In this prayer of communion, the Liturgy of the Hours, we are praying the Scriptures, the word of God, that later we are called upon to preach to God’s people. We pray it in union with countless brothers and sisters throughout the world. We pray it with Christ our Head. This is why I like praying the office with others. It is a prayer of koinonia and helps us be men of communion.
How many times each week people ask for our prayers. The people of God expect us, need us to be men of prayer. The great prayer of communion is the Divine Office, the Liturgy of the Hours. It is a prayer that pulls us out of isolation and puts us in contact with priests, religious and faithful who are joined to others throughout the world who praise and intercede — along with and in the name of Christ, our High Priest.
… and Father Paul Keyes
Like Moses beseeching God for mercy after the sin of the golden calf, the priests, the men of communion, beg God to pardon His peoples’ forgetfulness, failures and weakness and to help them in their deepest needs. This is easier to do when we are aware of those sick in the hospital, of couples desperately trying to save their marriage, of young people who struggle with drugs and gangs, of a family who has lost a son or a daughter in Iraq, of a brother priest whose life and purpose is becoming unraveled. The Liturgy of the Hours helps us to be men of communion.
The Chrism Mass is full of signs of the call to be men of communion as Christ’s priests. It is typically the largest concelebrated Mass in our liturgical year. It is the Mass where we bless the oils to be used in the administration of the Sacraments by all our priests and deacons and bishops. The baby being baptized in Plymouth, the dying patient being anointed in Brockton, the young girl confirmed in Lowell, the deacons being ordained to the priesthood in June will all be touched by this oil we bless here today. The oils become the toils of our common ministry as members of this presbyterate.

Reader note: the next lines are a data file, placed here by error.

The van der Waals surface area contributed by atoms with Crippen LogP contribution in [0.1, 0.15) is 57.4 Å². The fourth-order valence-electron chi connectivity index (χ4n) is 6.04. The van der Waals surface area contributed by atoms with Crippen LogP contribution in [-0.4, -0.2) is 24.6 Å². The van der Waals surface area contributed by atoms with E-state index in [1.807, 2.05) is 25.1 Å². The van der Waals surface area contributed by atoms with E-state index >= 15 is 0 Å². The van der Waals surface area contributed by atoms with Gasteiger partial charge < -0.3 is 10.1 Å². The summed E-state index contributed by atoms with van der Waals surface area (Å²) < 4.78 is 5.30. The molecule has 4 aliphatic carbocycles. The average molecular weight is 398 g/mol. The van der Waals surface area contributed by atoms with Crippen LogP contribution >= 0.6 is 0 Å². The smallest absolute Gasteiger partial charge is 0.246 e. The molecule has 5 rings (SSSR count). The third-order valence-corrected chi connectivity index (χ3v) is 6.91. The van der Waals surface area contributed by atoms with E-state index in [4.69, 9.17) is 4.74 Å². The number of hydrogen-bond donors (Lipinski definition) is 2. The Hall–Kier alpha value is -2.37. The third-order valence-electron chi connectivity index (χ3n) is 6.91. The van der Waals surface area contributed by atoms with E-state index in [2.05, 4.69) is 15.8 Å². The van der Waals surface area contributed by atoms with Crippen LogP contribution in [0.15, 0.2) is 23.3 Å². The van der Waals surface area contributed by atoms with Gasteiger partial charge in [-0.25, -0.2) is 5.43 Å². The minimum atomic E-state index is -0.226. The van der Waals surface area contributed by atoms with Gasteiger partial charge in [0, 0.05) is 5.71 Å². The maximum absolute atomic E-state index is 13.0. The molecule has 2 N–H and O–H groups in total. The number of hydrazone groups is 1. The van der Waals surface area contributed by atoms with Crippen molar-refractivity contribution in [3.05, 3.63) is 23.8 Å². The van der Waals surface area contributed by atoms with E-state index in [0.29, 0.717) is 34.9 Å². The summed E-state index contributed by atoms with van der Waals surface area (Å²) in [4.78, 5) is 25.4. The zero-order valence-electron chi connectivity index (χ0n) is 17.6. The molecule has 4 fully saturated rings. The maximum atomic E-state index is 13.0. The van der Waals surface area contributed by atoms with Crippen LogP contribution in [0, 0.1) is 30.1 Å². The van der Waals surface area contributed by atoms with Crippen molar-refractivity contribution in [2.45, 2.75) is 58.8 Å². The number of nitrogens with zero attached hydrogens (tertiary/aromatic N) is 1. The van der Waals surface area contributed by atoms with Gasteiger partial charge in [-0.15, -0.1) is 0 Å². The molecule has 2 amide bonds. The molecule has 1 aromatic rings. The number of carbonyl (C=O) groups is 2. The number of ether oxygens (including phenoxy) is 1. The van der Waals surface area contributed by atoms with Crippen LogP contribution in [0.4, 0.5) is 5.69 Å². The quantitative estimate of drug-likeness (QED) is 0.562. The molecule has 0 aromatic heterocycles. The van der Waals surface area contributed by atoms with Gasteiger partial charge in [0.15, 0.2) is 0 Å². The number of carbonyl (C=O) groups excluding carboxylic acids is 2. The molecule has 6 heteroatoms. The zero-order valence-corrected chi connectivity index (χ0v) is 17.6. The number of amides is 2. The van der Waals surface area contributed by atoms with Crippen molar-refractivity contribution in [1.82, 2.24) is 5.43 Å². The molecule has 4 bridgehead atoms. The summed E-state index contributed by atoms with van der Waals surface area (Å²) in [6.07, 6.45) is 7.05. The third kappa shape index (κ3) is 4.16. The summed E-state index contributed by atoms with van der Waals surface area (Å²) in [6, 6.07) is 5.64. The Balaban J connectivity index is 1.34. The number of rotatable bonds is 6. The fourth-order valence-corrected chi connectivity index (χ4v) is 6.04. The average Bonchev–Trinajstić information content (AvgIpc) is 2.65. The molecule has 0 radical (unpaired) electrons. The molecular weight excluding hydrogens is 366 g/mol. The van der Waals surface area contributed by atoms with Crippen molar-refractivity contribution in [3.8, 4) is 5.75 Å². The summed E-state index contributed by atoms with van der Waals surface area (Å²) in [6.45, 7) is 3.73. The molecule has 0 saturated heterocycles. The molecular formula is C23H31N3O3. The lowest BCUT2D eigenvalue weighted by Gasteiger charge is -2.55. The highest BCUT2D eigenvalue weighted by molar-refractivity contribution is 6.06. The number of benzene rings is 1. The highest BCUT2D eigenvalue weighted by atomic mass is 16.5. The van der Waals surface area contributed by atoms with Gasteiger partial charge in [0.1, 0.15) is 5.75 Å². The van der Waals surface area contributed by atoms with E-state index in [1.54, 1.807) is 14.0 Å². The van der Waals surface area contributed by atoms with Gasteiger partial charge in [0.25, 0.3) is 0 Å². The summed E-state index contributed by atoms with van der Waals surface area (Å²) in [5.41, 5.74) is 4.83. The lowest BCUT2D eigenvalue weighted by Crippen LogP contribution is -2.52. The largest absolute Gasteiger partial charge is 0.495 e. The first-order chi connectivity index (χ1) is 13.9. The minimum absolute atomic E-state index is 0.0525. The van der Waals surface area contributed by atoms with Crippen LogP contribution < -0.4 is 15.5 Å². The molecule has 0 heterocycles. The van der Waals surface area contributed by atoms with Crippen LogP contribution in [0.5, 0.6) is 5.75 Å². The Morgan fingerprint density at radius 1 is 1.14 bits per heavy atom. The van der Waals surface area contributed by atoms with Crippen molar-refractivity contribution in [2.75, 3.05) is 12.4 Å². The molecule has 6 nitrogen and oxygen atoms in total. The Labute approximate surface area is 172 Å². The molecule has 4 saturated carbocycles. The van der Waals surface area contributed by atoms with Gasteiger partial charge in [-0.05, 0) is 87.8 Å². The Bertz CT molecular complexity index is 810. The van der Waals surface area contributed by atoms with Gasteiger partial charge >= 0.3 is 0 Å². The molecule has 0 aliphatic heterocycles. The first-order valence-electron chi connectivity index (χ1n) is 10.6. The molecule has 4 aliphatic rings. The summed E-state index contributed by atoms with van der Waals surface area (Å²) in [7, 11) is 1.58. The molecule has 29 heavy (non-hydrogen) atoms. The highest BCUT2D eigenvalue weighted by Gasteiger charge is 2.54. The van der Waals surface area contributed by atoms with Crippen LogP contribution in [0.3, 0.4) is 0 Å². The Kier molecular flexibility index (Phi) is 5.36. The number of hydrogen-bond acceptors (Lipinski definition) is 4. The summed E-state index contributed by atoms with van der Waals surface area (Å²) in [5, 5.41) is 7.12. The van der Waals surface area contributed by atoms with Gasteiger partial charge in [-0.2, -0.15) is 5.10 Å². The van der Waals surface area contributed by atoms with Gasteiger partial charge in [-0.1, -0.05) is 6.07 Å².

The other sign of our communion is the fact that we renew our priestly promises together during the Chrism Mass. I am always impressed by the courage and integrity of Bishop Cheverus who refused to take the oath of the “Civil Constitution of the Clergy.” Rather than betray his ordination promises, Cheverus endured imprisonment and exile. Others sought accommodation with the Revolution and the Anti-Catholicism of the times.
As we renew these promises, let us ask for the grace to forge a united, an intentional presbyterate with a deep sense of our connectedness to Christ and to one another, to be shepherds who are men of communion, part of a sacramental brotherhood.
Mr. Dan Kennedy in the moving eulogy he gave at Father Dan’s funeral a few weeks ago shared with us that before his ordination, Father Dan Kennedy said to Dad in a very personal conversation about his vocation, “I am going to be a priest, and I am going to do it well.”
In this Chrism Mass, in our renewal of our priestly commitment, we are saying the same thing to God, to our people, to each other. We are Christ’s priests, we are going to do this well, and we are going to do it together — thank you for being communion guys.
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Wednesday evening we had the Tenebrae service at the cathedral, which is marked by the extinguishing of candles until the congregation is surrounded by darkness. Tenebrae is the old form of celebrating the Liturgy of the Hours for Holy Week. When I was a priest in Washington D.C., it was always part of the cathedral services there. So later when I became a bishop in the Virgin Islands, Fall River and Palm Beach, I incorporated the Tenebrae service, as I have also done here in Boston.
The liturgical books call for some of the Divine Office to be prayed publicly in the cathedral during Holy Week, and I believe Tenebrae is a very beautiful way to do this. It is a little bit more of a dramatic way, with the candles, and a lot of the musical arrangements are so beautiful, particularly the Latin motets that our choir sings so well. They do that “In Monte Oliveti” and the “O vos omnes” by Casals. It is always a very beautiful way to begin the Triduum. It is held on Wednesday night, but the offices that we say are taken from the Holy Thursday matins and lauds.
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Last Sunday I had dinner one night with Father Simeon Gallagher, who is a classmate of mine. He is a very fine preacher who has given missions in many of our parishes here in the archdiocese.
For the photo of the week I have chosen this picture, in which you will see that I am wearing a luminous green cross that the youth gave me when I was on the March for Life back in January. It looks like it is crystal, but it flashes green on and off. I wore that in honor of St. Patrick’s Day.